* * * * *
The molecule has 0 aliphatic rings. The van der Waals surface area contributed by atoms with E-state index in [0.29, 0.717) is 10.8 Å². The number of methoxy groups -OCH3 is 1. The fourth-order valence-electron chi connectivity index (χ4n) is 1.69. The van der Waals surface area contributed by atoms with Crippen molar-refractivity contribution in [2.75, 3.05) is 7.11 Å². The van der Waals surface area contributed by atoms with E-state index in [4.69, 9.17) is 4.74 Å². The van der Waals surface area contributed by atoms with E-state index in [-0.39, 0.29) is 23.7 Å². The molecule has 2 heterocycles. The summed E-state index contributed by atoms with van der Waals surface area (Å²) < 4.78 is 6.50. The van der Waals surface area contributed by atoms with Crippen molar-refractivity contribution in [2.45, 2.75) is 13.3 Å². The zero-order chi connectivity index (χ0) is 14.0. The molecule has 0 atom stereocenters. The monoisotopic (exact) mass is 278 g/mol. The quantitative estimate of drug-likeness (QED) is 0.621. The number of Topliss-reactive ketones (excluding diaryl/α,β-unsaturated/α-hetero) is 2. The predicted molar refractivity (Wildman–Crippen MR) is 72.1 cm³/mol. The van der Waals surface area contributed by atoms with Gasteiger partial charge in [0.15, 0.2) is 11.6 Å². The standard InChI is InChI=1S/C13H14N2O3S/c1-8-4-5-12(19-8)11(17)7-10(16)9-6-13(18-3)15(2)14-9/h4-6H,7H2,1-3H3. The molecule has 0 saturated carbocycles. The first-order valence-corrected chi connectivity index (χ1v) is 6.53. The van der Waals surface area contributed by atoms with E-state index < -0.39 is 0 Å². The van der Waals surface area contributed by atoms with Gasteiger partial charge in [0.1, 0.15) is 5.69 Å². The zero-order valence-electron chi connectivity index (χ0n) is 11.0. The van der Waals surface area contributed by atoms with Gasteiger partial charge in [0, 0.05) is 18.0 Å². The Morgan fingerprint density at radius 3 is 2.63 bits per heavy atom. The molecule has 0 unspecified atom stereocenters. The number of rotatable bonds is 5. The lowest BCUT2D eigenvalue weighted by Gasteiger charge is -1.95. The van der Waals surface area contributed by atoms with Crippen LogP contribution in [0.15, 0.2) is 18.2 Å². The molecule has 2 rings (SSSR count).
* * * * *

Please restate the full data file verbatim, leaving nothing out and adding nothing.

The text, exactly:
The molecule has 0 aliphatic rings. The van der Waals surface area contributed by atoms with E-state index in [0.29, 0.717) is 10.8 Å². The number of methoxy groups -OCH3 is 1. The fourth-order valence-electron chi connectivity index (χ4n) is 1.69. The van der Waals surface area contributed by atoms with Crippen molar-refractivity contribution in [2.75, 3.05) is 7.11 Å². The van der Waals surface area contributed by atoms with E-state index in [4.69, 9.17) is 4.74 Å². The van der Waals surface area contributed by atoms with E-state index in [-0.39, 0.29) is 23.7 Å². The molecule has 2 heterocycles. The summed E-state index contributed by atoms with van der Waals surface area (Å²) < 4.78 is 6.50. The van der Waals surface area contributed by atoms with Crippen molar-refractivity contribution in [2.45, 2.75) is 13.3 Å². The zero-order chi connectivity index (χ0) is 14.0. The molecule has 0 atom stereocenters. The monoisotopic (exact) mass is 278 g/mol. The quantitative estimate of drug-likeness (QED) is 0.621. The number of Topliss-reactive ketones (excluding diaryl/α,β-unsaturated/α-hetero) is 2. The predicted molar refractivity (Wildman–Crippen MR) is 72.1 cm³/mol. The van der Waals surface area contributed by atoms with Gasteiger partial charge in [0.15, 0.2) is 11.6 Å². The standard InChI is InChI=1S/C13H14N2O3S/c1-8-4-5-12(19-8)11(17)7-10(16)9-6-13(18-3)15(2)14-9/h4-6H,7H2,1-3H3. The molecule has 0 saturated carbocycles. The first-order valence-corrected chi connectivity index (χ1v) is 6.53. The van der Waals surface area contributed by atoms with E-state index < -0.39 is 0 Å². The van der Waals surface area contributed by atoms with Gasteiger partial charge in [0.1, 0.15) is 5.69 Å². The zero-order valence-electron chi connectivity index (χ0n) is 11.0. The van der Waals surface area contributed by atoms with Gasteiger partial charge in [0, 0.05) is 18.0 Å². The Morgan fingerprint density at radius 3 is 2.63 bits per heavy atom. The molecule has 0 unspecified atom stereocenters. The number of rotatable bonds is 5. The lowest BCUT2D eigenvalue weighted by Gasteiger charge is -1.95. The van der Waals surface area contributed by atoms with Crippen LogP contribution in [0.15, 0.2) is 18.2 Å². The molecule has 2 rings (SSSR count).